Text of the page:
Seizure Disorders

Strategies for the Classroom and Home

In the Classroom

Children with seizure disorders can experience wide-ranging learning problems. All students' unique areas of need should be addressed, but general practices can be implemented by any educator.

Curriculum Adaptation

  • Focus on recognition tasks, rather than retrieval of information tasks
  • Use strategies to write down information AS it is presented, not AFTER it is presented - graphic organizers, note-taking sheets, index cards, etc.
  • Associate new ideas/words/concepts with pictures, symbols, colors, sounds, etc.
  • Provide plenty of visuals - charts, graphs, graphic organizers, posters, lists, timelines, number lines
  • Use tape-recorded textbooks
(Mass General, 2006)

Behavioral Modifications

  • Provide preferential seating, depending on where the child learns best
  • Post a daily schedule on the board so the child can follow along
  • If the child has visual memory or visual-spatial problems, provide plenty of visual supports such as charts and illustrations
  • Provide and require less written work
  • Allow the child to use extra time on tests and assignments
  • Provide extra wait-time when the child is answering questions
(AboutKidsHealth, 2015)

Introducing Tips and Strategies

  • Use physical prompts - point to the correct place on the page, cover up parts of textbooks that don't need to be read
  • Use "stop and think" techniques - encourage the child to monitor his own behavior; remind him to think before speaking and/or acting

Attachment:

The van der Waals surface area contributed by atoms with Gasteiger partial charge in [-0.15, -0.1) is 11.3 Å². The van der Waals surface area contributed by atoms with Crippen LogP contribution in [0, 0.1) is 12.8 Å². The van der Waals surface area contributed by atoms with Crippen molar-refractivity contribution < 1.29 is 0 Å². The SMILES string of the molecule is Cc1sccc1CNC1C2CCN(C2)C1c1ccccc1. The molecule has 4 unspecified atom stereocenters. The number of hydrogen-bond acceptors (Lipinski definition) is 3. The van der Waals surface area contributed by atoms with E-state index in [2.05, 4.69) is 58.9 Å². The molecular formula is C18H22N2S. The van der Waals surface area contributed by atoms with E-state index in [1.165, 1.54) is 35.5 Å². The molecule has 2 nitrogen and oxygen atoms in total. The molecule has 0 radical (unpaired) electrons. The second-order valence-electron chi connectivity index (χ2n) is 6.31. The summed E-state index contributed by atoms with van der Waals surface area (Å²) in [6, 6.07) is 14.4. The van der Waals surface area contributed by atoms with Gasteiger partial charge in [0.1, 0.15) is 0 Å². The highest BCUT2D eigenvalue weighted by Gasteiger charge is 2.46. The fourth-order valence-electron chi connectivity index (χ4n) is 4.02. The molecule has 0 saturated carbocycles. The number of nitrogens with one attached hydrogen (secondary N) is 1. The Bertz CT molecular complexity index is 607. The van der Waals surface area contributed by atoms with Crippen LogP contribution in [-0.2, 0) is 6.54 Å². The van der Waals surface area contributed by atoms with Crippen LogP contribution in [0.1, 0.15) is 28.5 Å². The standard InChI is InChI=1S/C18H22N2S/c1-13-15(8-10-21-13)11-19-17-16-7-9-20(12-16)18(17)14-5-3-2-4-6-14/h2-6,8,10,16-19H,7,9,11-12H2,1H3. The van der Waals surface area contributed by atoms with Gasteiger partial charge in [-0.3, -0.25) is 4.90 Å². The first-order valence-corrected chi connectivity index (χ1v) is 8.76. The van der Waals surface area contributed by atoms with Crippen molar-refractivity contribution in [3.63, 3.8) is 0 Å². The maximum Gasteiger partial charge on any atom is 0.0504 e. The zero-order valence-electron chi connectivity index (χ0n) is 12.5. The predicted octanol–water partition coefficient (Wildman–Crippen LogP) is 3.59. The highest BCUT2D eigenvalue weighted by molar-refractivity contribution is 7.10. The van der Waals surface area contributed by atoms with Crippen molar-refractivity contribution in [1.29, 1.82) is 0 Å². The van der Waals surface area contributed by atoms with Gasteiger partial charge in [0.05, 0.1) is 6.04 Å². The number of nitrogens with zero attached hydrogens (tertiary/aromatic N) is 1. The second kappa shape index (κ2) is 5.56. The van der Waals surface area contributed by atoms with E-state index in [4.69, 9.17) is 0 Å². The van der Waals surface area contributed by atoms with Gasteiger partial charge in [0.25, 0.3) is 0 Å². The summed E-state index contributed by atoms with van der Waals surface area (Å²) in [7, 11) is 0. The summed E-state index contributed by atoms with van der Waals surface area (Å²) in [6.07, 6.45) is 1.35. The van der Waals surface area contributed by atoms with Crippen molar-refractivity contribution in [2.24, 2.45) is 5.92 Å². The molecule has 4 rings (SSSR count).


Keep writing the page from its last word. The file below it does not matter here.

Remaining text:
• Ask child to repeat back instructions
  • Use key words or phrases to trigger memories, definitions, etc.

Creating a Supportive Environment

  • Set clear rules and expectations for classroom behavior
  • Check in with the child each day to see how he's doing
  • Develop a system in which other students can act as a peer helper or tutor
  • Deliver instruction in a consistent and familiar format
(AboutKidsHealth, 2015)

At Home

Children with seizure disorders have similar problems at home as they do at school. They often have problems following directions, and engaging in language-related activities. Parents can follow the same procedures and strategies that have been highlighted for teachers, including:

  • setting clear rules and expectations
  • breaking directions into small steps
  • providing visuals when your child is completing a task
  • ask your child to repeat directions back to you